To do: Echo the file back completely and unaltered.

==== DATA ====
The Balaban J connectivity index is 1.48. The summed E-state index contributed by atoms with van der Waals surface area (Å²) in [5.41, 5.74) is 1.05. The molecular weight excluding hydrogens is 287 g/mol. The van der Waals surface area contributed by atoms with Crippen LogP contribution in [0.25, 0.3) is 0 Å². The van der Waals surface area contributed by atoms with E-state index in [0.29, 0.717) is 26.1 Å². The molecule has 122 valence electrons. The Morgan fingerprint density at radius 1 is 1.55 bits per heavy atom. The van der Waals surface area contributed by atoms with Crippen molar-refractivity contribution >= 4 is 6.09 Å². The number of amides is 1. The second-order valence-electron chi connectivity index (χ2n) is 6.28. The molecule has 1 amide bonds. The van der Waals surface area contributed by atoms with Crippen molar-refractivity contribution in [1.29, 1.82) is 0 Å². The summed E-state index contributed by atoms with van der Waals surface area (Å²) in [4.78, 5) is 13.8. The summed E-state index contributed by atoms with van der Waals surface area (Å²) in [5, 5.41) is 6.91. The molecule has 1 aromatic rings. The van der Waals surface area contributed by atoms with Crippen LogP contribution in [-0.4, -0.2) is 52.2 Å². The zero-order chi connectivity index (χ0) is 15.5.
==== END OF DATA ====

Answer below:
The Balaban J connectivity index is 1.48. The summed E-state index contributed by atoms with van der Waals surface area (Å²) in [5.41, 5.74) is 1.05. The molecular weight excluding hydrogens is 287 g/mol. The van der Waals surface area contributed by atoms with Crippen LogP contribution in [0.25, 0.3) is 0 Å². The van der Waals surface area contributed by atoms with E-state index in [0.29, 0.717) is 26.1 Å². The molecule has 122 valence electrons. The Morgan fingerprint density at radius 1 is 1.55 bits per heavy atom. The van der Waals surface area contributed by atoms with Crippen molar-refractivity contribution >= 4 is 6.09 Å². The number of amides is 1. The second-order valence-electron chi connectivity index (χ2n) is 6.28. The molecule has 1 amide bonds. The van der Waals surface area contributed by atoms with Crippen molar-refractivity contribution in [1.29, 1.82) is 0 Å². The summed E-state index contributed by atoms with van der Waals surface area (Å²) in [4.78, 5) is 13.8. The summed E-state index contributed by atoms with van der Waals surface area (Å²) in [5, 5.41) is 6.91. The molecule has 1 aromatic rings. The van der Waals surface area contributed by atoms with Crippen LogP contribution in [-0.4, -0.2) is 52.2 Å². The zero-order chi connectivity index (χ0) is 15.5.